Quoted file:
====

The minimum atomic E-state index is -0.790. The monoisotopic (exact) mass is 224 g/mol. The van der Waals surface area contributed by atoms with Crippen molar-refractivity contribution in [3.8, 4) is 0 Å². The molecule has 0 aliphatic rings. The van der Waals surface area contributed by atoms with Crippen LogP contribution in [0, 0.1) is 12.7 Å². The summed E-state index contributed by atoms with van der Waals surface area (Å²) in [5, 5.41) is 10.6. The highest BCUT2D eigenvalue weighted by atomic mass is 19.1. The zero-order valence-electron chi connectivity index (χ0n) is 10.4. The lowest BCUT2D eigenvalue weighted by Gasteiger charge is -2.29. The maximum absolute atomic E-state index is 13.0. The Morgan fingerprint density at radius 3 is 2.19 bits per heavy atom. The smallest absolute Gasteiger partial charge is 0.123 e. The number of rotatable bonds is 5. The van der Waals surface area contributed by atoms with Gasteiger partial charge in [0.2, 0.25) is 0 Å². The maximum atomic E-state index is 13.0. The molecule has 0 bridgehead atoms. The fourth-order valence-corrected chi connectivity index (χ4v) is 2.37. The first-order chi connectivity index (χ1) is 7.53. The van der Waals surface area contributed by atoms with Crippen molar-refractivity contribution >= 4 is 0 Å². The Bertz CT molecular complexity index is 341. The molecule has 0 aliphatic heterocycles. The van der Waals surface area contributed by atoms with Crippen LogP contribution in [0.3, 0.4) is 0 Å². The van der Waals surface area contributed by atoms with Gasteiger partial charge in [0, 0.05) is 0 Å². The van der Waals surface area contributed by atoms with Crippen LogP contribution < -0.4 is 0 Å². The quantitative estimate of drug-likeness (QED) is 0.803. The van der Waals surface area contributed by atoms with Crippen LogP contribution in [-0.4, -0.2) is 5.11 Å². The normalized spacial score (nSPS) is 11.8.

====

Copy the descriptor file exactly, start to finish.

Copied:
The minimum atomic E-state index is -0.790. The monoisotopic (exact) mass is 224 g/mol. The van der Waals surface area contributed by atoms with Crippen molar-refractivity contribution in [3.8, 4) is 0 Å². The molecule has 0 aliphatic rings. The van der Waals surface area contributed by atoms with Crippen LogP contribution in [0, 0.1) is 12.7 Å². The summed E-state index contributed by atoms with van der Waals surface area (Å²) in [5, 5.41) is 10.6. The highest BCUT2D eigenvalue weighted by atomic mass is 19.1. The zero-order valence-electron chi connectivity index (χ0n) is 10.4. The lowest BCUT2D eigenvalue weighted by Gasteiger charge is -2.29. The maximum absolute atomic E-state index is 13.0. The Morgan fingerprint density at radius 3 is 2.19 bits per heavy atom. The smallest absolute Gasteiger partial charge is 0.123 e. The number of rotatable bonds is 5. The van der Waals surface area contributed by atoms with Gasteiger partial charge in [0.2, 0.25) is 0 Å². The maximum atomic E-state index is 13.0. The molecule has 0 bridgehead atoms. The fourth-order valence-corrected chi connectivity index (χ4v) is 2.37. The first-order chi connectivity index (χ1) is 7.53. The van der Waals surface area contributed by atoms with Crippen molar-refractivity contribution >= 4 is 0 Å². The Bertz CT molecular complexity index is 341. The molecule has 0 aliphatic heterocycles. The van der Waals surface area contributed by atoms with Crippen LogP contribution in [0.3, 0.4) is 0 Å². The van der Waals surface area contributed by atoms with Gasteiger partial charge in [0, 0.05) is 0 Å². The van der Waals surface area contributed by atoms with Crippen LogP contribution < -0.4 is 0 Å². The quantitative estimate of drug-likeness (QED) is 0.803. The van der Waals surface area contributed by atoms with Crippen LogP contribution in [-0.4, -0.2) is 5.11 Å². The normalized spacial score (nSPS) is 11.8.